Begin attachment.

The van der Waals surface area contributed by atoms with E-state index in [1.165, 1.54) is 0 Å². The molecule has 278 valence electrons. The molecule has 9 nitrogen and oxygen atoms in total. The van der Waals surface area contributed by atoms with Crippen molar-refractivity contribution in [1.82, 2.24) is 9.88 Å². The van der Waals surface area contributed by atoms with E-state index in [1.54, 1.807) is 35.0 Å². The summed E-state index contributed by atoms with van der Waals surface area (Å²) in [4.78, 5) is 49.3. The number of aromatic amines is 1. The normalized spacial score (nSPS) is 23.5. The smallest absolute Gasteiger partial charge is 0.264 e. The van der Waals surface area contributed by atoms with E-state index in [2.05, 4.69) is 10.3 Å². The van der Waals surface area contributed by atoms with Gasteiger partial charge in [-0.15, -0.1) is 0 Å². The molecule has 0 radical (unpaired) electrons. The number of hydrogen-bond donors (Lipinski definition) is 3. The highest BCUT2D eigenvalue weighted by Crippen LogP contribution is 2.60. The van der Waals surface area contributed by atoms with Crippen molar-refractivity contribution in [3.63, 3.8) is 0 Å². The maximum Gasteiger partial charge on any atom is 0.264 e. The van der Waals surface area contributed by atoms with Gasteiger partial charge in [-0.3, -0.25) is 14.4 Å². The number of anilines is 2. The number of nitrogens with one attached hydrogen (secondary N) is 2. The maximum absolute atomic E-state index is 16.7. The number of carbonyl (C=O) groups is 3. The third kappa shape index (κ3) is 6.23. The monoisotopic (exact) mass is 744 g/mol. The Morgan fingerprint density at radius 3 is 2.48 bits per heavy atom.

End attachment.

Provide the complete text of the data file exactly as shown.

The van der Waals surface area contributed by atoms with E-state index in [1.165, 1.54) is 0 Å². The molecule has 278 valence electrons. The molecule has 9 nitrogen and oxygen atoms in total. The van der Waals surface area contributed by atoms with Crippen molar-refractivity contribution in [1.82, 2.24) is 9.88 Å². The van der Waals surface area contributed by atoms with E-state index in [1.54, 1.807) is 35.0 Å². The summed E-state index contributed by atoms with van der Waals surface area (Å²) in [4.78, 5) is 49.3. The number of aromatic amines is 1. The normalized spacial score (nSPS) is 23.5. The smallest absolute Gasteiger partial charge is 0.264 e. The van der Waals surface area contributed by atoms with E-state index in [2.05, 4.69) is 10.3 Å². The van der Waals surface area contributed by atoms with Gasteiger partial charge in [-0.15, -0.1) is 0 Å². The molecule has 0 radical (unpaired) electrons. The number of hydrogen-bond donors (Lipinski definition) is 3. The highest BCUT2D eigenvalue weighted by Crippen LogP contribution is 2.60. The van der Waals surface area contributed by atoms with Crippen molar-refractivity contribution in [3.63, 3.8) is 0 Å². The maximum Gasteiger partial charge on any atom is 0.264 e. The van der Waals surface area contributed by atoms with Gasteiger partial charge in [-0.3, -0.25) is 14.4 Å². The number of anilines is 2. The number of nitrogens with one attached hydrogen (secondary N) is 2. The maximum absolute atomic E-state index is 16.7. The number of carbonyl (C=O) groups is 3. The third kappa shape index (κ3) is 6.23. The monoisotopic (exact) mass is 744 g/mol. The Morgan fingerprint density at radius 3 is 2.48 bits per heavy atom.